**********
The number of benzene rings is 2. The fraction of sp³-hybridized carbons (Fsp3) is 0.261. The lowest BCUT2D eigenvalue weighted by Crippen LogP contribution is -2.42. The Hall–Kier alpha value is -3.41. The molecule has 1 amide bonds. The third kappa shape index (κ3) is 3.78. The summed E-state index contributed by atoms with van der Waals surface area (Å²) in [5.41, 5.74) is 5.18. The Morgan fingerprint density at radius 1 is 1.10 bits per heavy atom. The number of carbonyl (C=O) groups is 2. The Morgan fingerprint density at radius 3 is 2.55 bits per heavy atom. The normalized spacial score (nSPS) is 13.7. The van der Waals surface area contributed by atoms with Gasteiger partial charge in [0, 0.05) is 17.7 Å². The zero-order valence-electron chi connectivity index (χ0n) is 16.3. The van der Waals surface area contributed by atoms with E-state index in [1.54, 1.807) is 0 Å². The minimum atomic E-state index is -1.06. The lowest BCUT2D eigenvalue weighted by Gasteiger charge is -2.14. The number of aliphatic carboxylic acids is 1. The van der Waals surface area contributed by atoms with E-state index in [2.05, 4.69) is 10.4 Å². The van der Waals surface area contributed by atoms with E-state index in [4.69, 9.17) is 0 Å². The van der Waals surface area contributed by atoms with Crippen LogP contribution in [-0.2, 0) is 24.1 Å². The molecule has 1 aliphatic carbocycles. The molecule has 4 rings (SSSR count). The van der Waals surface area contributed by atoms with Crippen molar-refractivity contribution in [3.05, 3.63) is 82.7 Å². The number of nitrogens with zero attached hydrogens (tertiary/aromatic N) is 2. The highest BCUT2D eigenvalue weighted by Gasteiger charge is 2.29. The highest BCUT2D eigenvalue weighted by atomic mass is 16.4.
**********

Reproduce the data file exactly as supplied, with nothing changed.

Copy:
The number of benzene rings is 2. The fraction of sp³-hybridized carbons (Fsp3) is 0.261. The lowest BCUT2D eigenvalue weighted by Crippen LogP contribution is -2.42. The Hall–Kier alpha value is -3.41. The molecule has 1 amide bonds. The third kappa shape index (κ3) is 3.78. The summed E-state index contributed by atoms with van der Waals surface area (Å²) in [5.41, 5.74) is 5.18. The Morgan fingerprint density at radius 1 is 1.10 bits per heavy atom. The number of carbonyl (C=O) groups is 2. The Morgan fingerprint density at radius 3 is 2.55 bits per heavy atom. The normalized spacial score (nSPS) is 13.7. The van der Waals surface area contributed by atoms with Gasteiger partial charge in [0, 0.05) is 17.7 Å². The zero-order valence-electron chi connectivity index (χ0n) is 16.3. The van der Waals surface area contributed by atoms with E-state index in [1.54, 1.807) is 0 Å². The minimum atomic E-state index is -1.06. The lowest BCUT2D eigenvalue weighted by Gasteiger charge is -2.14. The number of aliphatic carboxylic acids is 1. The van der Waals surface area contributed by atoms with E-state index in [2.05, 4.69) is 10.4 Å². The van der Waals surface area contributed by atoms with E-state index in [4.69, 9.17) is 0 Å². The van der Waals surface area contributed by atoms with Crippen LogP contribution in [-0.2, 0) is 24.1 Å². The molecule has 1 aliphatic carbocycles. The molecule has 4 rings (SSSR count). The van der Waals surface area contributed by atoms with Crippen molar-refractivity contribution in [3.05, 3.63) is 82.7 Å². The number of nitrogens with zero attached hydrogens (tertiary/aromatic N) is 2. The highest BCUT2D eigenvalue weighted by Gasteiger charge is 2.29. The highest BCUT2D eigenvalue weighted by atomic mass is 16.4.